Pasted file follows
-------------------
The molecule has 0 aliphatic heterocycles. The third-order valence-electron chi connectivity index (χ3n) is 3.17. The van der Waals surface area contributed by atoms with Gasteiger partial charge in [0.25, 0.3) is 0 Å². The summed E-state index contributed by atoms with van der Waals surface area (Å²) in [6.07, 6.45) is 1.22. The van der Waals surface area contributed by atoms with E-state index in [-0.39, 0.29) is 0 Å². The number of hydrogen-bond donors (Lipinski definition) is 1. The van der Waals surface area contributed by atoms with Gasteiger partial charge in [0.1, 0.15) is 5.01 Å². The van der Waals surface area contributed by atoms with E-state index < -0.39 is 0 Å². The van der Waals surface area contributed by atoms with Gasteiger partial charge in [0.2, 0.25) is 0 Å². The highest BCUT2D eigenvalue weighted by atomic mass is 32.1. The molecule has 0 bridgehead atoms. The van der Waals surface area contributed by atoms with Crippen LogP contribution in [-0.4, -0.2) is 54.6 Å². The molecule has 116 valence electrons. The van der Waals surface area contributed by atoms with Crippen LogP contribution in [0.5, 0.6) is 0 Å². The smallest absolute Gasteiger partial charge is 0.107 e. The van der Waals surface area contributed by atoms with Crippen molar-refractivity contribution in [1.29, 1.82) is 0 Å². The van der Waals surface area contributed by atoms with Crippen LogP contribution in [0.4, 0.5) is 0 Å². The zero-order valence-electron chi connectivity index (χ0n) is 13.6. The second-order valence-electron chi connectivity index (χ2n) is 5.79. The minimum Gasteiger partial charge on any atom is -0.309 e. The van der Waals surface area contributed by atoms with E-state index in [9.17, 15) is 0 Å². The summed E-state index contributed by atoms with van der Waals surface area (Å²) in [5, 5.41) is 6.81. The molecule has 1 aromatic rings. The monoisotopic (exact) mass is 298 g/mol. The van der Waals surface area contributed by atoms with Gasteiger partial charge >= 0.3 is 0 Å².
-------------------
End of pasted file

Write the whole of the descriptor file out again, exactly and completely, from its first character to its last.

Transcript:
The molecule has 0 aliphatic heterocycles. The third-order valence-electron chi connectivity index (χ3n) is 3.17. The van der Waals surface area contributed by atoms with Gasteiger partial charge in [0.25, 0.3) is 0 Å². The summed E-state index contributed by atoms with van der Waals surface area (Å²) in [6.07, 6.45) is 1.22. The van der Waals surface area contributed by atoms with E-state index in [-0.39, 0.29) is 0 Å². The number of hydrogen-bond donors (Lipinski definition) is 1. The van der Waals surface area contributed by atoms with Gasteiger partial charge in [0.1, 0.15) is 5.01 Å². The van der Waals surface area contributed by atoms with E-state index < -0.39 is 0 Å². The van der Waals surface area contributed by atoms with Gasteiger partial charge in [0.2, 0.25) is 0 Å². The highest BCUT2D eigenvalue weighted by atomic mass is 32.1. The molecule has 0 bridgehead atoms. The van der Waals surface area contributed by atoms with Crippen LogP contribution in [-0.4, -0.2) is 54.6 Å². The molecule has 116 valence electrons. The van der Waals surface area contributed by atoms with Crippen LogP contribution in [0.5, 0.6) is 0 Å². The smallest absolute Gasteiger partial charge is 0.107 e. The van der Waals surface area contributed by atoms with Crippen molar-refractivity contribution in [1.29, 1.82) is 0 Å². The van der Waals surface area contributed by atoms with Crippen LogP contribution in [0.4, 0.5) is 0 Å². The zero-order valence-electron chi connectivity index (χ0n) is 13.6. The second-order valence-electron chi connectivity index (χ2n) is 5.79. The minimum Gasteiger partial charge on any atom is -0.309 e. The van der Waals surface area contributed by atoms with E-state index in [9.17, 15) is 0 Å². The summed E-state index contributed by atoms with van der Waals surface area (Å²) in [5, 5.41) is 6.81. The molecule has 1 aromatic rings. The monoisotopic (exact) mass is 298 g/mol. The van der Waals surface area contributed by atoms with Gasteiger partial charge >= 0.3 is 0 Å².